#ShortTheVolfefe: JP Morgan has created its own “Volfefe Index” mocking President Trump’s 2017 peculiar mash-up of the words “volatility” and “coffee,” according to CNN. Although playful in name, the index measures the very real effects of the President’s tweets about the Fed, the trade war and publicly traded companies. In a less than shocking turn of events, analysts found that these tweets have significantly increased volatility.
“The subject of these tweets has increasingly turned toward market-moving topics, most prominently trade and monetary policy,” the analysts said. “And we find strong evidence that tweets have increasingly moved US rates markets immediately after publication.”
Economic slowdown in China: If we’ve learned anything from relationships, it’s that “it’s fine” usually means it’s actually not fine at all. Recent headlines out of China are no exception to that rule, according to the Wall Street Journal. Despite the country saying its economic growth is on-par with the previous four years, there is a growing belief among economists, companies and investors around the world that the real picture is worse than the official data.
Although the Chinese economy isn’t tanking, “Some economists who have dissected China’s GDP numbers say more accurate figures could be up to 3 percentage points lower, based on their analysis of corporate profits, tax revenue, rail freight, property sales and other measures of activity that they believe are harder for the government to fudge,” reports the Journal.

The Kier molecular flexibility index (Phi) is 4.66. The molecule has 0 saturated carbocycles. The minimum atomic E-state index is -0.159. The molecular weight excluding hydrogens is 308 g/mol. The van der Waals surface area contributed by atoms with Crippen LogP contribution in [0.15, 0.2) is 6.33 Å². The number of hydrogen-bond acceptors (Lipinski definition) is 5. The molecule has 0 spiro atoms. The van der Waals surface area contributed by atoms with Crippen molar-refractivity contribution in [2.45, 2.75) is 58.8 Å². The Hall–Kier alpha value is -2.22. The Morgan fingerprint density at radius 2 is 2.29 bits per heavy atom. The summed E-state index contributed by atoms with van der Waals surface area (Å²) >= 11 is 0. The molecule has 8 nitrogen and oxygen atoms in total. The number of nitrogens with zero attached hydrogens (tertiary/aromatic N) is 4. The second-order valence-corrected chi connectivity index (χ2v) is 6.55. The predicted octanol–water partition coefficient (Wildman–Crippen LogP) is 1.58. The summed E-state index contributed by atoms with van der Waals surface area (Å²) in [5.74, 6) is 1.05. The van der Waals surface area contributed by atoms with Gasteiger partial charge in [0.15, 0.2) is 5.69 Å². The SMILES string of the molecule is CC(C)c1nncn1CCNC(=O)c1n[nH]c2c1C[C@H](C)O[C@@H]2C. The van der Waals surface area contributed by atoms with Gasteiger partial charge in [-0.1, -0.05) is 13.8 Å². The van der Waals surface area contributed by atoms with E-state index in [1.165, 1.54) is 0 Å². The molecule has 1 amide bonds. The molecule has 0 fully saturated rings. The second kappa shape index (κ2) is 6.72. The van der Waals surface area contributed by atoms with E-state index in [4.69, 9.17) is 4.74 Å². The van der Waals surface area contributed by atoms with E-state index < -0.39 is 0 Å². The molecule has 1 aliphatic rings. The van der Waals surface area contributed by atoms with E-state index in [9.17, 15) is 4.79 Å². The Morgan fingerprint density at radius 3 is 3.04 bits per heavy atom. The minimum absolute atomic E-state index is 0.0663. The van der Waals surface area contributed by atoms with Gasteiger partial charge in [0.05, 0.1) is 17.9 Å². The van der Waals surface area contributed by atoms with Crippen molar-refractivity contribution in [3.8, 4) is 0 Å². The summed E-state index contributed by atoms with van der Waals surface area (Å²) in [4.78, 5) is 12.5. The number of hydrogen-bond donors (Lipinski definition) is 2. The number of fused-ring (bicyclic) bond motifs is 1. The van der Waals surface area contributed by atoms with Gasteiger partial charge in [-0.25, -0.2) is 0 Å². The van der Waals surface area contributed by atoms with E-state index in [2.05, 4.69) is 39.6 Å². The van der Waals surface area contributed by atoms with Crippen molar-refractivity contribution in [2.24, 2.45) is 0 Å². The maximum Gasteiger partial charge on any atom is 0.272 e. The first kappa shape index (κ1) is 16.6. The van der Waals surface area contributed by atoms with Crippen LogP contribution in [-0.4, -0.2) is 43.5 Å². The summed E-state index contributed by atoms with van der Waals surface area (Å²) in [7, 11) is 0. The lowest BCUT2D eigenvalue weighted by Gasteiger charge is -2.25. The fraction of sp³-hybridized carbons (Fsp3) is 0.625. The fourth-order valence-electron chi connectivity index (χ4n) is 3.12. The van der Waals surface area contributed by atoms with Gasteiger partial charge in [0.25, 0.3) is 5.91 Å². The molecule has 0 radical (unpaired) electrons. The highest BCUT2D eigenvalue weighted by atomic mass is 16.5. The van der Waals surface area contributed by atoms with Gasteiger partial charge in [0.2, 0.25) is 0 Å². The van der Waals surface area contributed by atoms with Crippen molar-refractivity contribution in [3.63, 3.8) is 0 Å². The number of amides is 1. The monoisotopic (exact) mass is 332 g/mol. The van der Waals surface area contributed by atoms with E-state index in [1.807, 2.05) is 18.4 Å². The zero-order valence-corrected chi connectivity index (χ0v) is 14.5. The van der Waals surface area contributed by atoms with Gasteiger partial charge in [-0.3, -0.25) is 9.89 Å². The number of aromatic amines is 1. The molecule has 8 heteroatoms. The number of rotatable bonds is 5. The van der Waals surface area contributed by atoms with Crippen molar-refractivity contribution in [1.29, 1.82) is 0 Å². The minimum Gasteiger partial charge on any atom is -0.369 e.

The case against Big Tech: New York State Attorney General Letitia James announced that she and seven other AGs across the country were launching an official antitrust investigation into Facebook, according to the New York Times. Facebook isn’t alone — Google is also said to be next on the list of Big Tech companies under fire. The Times breaks down how regulators could come after each company in Big Tech and what organizations have maintained in response.
Privatizing Fannie Mae and Freddie Mac: Since the 2008 financial crisis, Fannie Mae and Freddie Mac were placed under a “temporary conservatorship,” which has now lasted more than 10 years, writes The Economist. Last week, Treasury Secretary, Steven Mnuchin published a long-awaited plan to privatize Fannie and Freddie, calling their status “the last unfinished business of the financial crisis” and plans to privatize both organizations.
How? Well, we’re not quite sure yet as the plan’s loose policies around competition and GSE fees would require Congress to pass legislation–unlikely given the polarization across parties and impending election next year.
A Day in the #VestedLife: One of our new UK team members Kris Lam gives us a peak into his busy but exciting days at Vested in our latest blog post.